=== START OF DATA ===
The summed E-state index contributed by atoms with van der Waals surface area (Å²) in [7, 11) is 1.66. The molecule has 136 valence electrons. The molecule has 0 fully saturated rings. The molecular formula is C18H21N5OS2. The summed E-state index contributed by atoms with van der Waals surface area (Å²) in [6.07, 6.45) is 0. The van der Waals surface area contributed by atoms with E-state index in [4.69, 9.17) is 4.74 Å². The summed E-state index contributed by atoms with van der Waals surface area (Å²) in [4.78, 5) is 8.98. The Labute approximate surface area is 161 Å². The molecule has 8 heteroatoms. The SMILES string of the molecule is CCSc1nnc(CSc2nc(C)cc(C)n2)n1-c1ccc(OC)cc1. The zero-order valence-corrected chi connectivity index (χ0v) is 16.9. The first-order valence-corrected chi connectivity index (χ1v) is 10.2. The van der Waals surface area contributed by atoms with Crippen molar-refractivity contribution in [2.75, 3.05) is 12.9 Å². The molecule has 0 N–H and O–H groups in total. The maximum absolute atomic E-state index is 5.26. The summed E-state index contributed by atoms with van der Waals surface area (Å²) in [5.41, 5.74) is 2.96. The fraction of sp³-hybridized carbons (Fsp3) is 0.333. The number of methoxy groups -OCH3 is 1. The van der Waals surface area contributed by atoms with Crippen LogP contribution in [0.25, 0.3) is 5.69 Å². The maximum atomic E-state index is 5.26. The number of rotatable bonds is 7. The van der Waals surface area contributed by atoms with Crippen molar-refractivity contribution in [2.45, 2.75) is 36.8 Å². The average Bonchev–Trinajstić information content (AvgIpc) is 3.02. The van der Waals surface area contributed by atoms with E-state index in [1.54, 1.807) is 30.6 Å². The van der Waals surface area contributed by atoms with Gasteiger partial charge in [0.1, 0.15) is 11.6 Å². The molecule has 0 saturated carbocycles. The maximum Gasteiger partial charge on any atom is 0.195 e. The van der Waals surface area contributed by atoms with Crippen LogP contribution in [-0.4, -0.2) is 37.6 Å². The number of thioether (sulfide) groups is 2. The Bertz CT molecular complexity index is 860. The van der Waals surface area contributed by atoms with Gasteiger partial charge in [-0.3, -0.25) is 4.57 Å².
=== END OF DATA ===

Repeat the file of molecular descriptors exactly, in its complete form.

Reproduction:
The summed E-state index contributed by atoms with van der Waals surface area (Å²) in [7, 11) is 1.66. The molecule has 136 valence electrons. The molecule has 0 fully saturated rings. The molecular formula is C18H21N5OS2. The summed E-state index contributed by atoms with van der Waals surface area (Å²) in [6.07, 6.45) is 0. The van der Waals surface area contributed by atoms with E-state index in [4.69, 9.17) is 4.74 Å². The summed E-state index contributed by atoms with van der Waals surface area (Å²) in [4.78, 5) is 8.98. The Labute approximate surface area is 161 Å². The molecule has 8 heteroatoms. The SMILES string of the molecule is CCSc1nnc(CSc2nc(C)cc(C)n2)n1-c1ccc(OC)cc1. The zero-order valence-corrected chi connectivity index (χ0v) is 16.9. The first-order valence-corrected chi connectivity index (χ1v) is 10.2. The van der Waals surface area contributed by atoms with Crippen molar-refractivity contribution in [2.75, 3.05) is 12.9 Å². The molecule has 0 N–H and O–H groups in total. The maximum absolute atomic E-state index is 5.26. The summed E-state index contributed by atoms with van der Waals surface area (Å²) in [5.41, 5.74) is 2.96. The fraction of sp³-hybridized carbons (Fsp3) is 0.333. The number of methoxy groups -OCH3 is 1. The van der Waals surface area contributed by atoms with Crippen LogP contribution in [0.25, 0.3) is 5.69 Å². The maximum atomic E-state index is 5.26. The number of rotatable bonds is 7. The van der Waals surface area contributed by atoms with Crippen molar-refractivity contribution in [2.45, 2.75) is 36.8 Å². The average Bonchev–Trinajstić information content (AvgIpc) is 3.02. The van der Waals surface area contributed by atoms with E-state index in [1.54, 1.807) is 30.6 Å². The van der Waals surface area contributed by atoms with Gasteiger partial charge in [0.1, 0.15) is 11.6 Å². The molecule has 0 saturated carbocycles. The maximum Gasteiger partial charge on any atom is 0.195 e. The van der Waals surface area contributed by atoms with Crippen LogP contribution in [-0.4, -0.2) is 37.6 Å². The number of thioether (sulfide) groups is 2. The Bertz CT molecular complexity index is 860. The van der Waals surface area contributed by atoms with Gasteiger partial charge in [-0.3, -0.25) is 4.57 Å².